Jakarta seeks to avoid megaphone diplomacy, which will weaken the dialogue process and degrade the efficacy of negotiations. Using public statements as a tool in forcing acceptance or in changing affiliations and positions is never in the cards, as Jakarta realizes the need for realistic and pragmatic mechanisms with the stakeholders in Myanmar and across the region.
This can be seen in the broad range of stakeholders that are in the picture, as part of the efforts by Jakarta in its quiet diplomacy approach. Critical voices and influential partners in this including Thailand, China and India have been actively engaged by Jakarta, flexing its full muscle of growing regional presence and leadership.
Indonesian diplomats have held more than 60 engagements and platforms with all the relevant parties, and the results might not be overtly tangible immediately. These participating parties included the junta, ethnic minority armies, and a pro-democracy shadow government.
Since facilitating national dialogue between internal stakeholders to achieve peace is a priority within Indonesia’s shuttle diplomacy, Jakarta’s success hinges upon its ability to convince all parties that dialogue is in their interests.
Facilitating national dialogue within the internal factions in Myanmar remains a priority, as reflected in the key goals of Jakarta’s shuttle diplomacy, but the eventual success is based on the ability to project a voice of trust and sincerity on Jakarta and ASEAN’s parts, and not to be seen as misusing that as creating a one sided outcome that will threaten the foundation of each of the rivalling factions, which will further derail the dialogue efforts.
Indonesia has yet to convene all stakeholders to the negotiating table, and is still in the process of building engagements and trust with bilateral parties.
In bridging differences and reducing miscommunications and wariness, Jakarta and ASEAN will need to be seen as independent of any external pressure that is deemed to have its own merits and pursuits for these external powers’ objectives.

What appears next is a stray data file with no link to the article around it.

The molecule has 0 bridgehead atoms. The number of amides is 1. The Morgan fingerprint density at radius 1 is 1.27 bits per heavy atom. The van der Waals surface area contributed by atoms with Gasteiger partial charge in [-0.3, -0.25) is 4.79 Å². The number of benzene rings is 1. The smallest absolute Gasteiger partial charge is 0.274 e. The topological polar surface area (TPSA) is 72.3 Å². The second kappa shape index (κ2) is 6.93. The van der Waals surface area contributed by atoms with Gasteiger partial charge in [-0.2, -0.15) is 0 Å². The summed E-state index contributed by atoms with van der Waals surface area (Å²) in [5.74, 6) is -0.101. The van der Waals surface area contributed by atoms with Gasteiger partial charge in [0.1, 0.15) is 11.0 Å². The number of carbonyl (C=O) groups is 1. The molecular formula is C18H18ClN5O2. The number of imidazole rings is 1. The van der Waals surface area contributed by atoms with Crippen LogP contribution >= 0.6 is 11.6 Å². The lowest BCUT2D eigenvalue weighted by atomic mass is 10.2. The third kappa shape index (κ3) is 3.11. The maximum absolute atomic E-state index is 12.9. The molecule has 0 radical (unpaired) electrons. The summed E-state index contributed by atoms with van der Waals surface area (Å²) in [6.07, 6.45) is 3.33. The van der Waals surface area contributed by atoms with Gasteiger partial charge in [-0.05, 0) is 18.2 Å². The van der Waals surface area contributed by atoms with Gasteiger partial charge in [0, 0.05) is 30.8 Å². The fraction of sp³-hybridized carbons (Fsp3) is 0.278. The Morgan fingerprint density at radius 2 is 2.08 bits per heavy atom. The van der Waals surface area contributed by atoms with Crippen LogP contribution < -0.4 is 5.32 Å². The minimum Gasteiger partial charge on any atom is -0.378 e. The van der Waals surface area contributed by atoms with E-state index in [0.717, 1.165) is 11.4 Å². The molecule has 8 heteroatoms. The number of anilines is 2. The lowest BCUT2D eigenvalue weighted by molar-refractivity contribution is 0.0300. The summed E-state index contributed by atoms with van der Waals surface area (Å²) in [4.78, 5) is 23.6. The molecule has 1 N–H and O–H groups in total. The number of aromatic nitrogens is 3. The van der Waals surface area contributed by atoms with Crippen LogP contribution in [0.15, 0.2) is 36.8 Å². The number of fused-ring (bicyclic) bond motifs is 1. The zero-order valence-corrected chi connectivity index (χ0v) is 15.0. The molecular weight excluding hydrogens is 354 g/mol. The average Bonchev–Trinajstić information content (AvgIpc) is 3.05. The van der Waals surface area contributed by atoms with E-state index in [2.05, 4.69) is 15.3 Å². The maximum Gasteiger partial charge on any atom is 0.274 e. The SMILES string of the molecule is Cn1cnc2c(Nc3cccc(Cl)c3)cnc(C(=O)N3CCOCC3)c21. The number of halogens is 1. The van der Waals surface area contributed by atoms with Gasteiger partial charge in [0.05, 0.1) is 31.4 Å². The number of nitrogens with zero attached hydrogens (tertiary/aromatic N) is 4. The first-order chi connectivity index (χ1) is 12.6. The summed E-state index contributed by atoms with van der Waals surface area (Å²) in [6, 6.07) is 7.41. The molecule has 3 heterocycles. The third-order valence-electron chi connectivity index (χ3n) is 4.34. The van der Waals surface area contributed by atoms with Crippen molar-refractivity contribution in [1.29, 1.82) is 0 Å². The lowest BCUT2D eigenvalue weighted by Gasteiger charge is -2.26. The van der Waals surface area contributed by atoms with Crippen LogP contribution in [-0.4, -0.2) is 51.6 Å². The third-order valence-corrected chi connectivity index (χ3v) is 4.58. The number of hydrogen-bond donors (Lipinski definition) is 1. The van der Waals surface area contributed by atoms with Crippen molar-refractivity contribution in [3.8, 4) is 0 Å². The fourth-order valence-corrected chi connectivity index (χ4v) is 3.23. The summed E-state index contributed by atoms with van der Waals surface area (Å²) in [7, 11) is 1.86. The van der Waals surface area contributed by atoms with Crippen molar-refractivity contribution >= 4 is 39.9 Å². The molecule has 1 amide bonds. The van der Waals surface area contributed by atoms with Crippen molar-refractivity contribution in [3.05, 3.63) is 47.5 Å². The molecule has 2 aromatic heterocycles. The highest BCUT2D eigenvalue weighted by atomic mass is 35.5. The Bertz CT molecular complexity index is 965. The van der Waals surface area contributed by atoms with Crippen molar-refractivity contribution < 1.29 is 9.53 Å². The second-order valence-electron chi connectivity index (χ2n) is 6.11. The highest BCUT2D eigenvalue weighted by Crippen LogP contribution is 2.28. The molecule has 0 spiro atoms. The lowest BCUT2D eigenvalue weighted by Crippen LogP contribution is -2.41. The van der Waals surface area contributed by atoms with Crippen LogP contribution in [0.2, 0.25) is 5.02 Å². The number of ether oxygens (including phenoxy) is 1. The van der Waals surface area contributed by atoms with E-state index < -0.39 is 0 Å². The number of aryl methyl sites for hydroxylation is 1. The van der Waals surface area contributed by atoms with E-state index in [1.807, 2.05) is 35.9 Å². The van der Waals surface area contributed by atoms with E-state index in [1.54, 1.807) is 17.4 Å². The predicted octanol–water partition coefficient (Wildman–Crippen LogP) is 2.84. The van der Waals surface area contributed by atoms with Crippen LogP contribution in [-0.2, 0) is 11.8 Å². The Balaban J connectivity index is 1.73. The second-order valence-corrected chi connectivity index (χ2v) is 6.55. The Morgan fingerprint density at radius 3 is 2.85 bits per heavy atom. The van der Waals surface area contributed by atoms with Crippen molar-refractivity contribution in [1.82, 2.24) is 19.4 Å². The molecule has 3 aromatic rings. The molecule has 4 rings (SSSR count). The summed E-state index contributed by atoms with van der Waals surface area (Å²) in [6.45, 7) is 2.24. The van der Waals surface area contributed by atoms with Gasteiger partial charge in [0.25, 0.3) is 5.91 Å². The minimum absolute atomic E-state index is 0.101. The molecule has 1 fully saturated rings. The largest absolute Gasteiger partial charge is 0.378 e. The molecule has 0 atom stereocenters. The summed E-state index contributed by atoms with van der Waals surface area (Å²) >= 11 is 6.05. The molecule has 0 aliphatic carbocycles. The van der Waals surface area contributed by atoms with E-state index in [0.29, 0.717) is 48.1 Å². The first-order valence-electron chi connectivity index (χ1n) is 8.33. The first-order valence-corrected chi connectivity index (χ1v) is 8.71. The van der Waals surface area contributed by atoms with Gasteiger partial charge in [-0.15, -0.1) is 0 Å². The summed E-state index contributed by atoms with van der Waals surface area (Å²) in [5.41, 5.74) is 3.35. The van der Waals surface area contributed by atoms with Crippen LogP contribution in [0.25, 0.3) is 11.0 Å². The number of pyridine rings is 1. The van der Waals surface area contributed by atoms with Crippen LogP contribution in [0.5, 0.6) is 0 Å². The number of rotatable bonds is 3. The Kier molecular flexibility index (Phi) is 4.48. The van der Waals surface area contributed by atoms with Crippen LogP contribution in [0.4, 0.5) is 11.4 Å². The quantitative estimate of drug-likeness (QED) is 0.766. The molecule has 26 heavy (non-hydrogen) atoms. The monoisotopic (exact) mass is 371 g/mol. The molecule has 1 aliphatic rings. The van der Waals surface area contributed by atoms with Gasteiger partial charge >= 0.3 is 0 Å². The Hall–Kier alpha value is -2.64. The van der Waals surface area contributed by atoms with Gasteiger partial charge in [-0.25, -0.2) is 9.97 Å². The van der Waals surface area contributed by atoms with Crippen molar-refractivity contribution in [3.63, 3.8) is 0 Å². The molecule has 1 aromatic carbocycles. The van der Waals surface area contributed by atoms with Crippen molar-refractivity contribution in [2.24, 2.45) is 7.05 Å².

Conflicting interests on the issue and the returns from the current status quo regime ruling in Myanmar or the potential of a new ruling party provide different returns and outcomes to ASEAN and external powers, especially the major powers of India, China, Russia and the US. All four have different involvements and concerns on the issue, and China and Russia are still reliant on the current regime through trade and arms supplies.
Myanmar remains a critical and strategic player in regional strategic calculations for Beijing, where key geostrategic returns including rare earths and geopolitical trade route remain pertinent. Myanmar provides a critical alternative supply and trade route in bypassing the contested Strait of Malacca and South China Sea, and remains a key player in its Belt and Road overture.
Jakarta is trying to navigate the issue of Myanmar, along with other issues of its interests that will have Chinese implications and influence, including on the Natuna dispute.
Beijing is concerned about the possibility of Western interference in any solutions for Myanmar, and will want to press for a regional and Jakarta led solution that will have regional influence and impact. It will not also want a too abrupt change of political situation that will create more tensions, and Jakarta also needs to balance the interests of its regional security which will see Beijing being able to tie a connecting influence to the issue of CoC and South China Sea conflict.
China will likely oppose any unilateral measure particularly from external powers including the West, to intervene in Myanmar, and will want an ASEAN solution and mechanism.
Jakarta is also feeling the weight of producing credible and tangible outcomes, knowing that it involves the greater overview of the Sino-West rivalry and the shadow of Moscow’s regional ambition as well.
Myanmar also serves as a critical barrier for India, having witnessed the growing Chinese presence in Pakistan, Bangladesh and Sri Lanka. All potential future implications on Myanmar will have direct bearing on India.
China and Russia will be open to provide the needed support to Jakarta in facilitating a regional and national dialogue and discourse, but will be restricted by their superseding geopolitical interests and needs in Myanmar, fearing which any chain reactions resulting from miscalculations in ASEAN approach will backfire on their pursuits for Myanmar.
Jakarta now shoulders the ultimate role of salvaging ASEAN’s dented credibility and relevance as a result of its slow and often toothless response to the Myanmar crisis. The future trajectory of the great power competition in the region also hinges on the policy model and approaches of Indonesia, in helming regional discourse and stance.
Opinions expressed in this article are those of the author.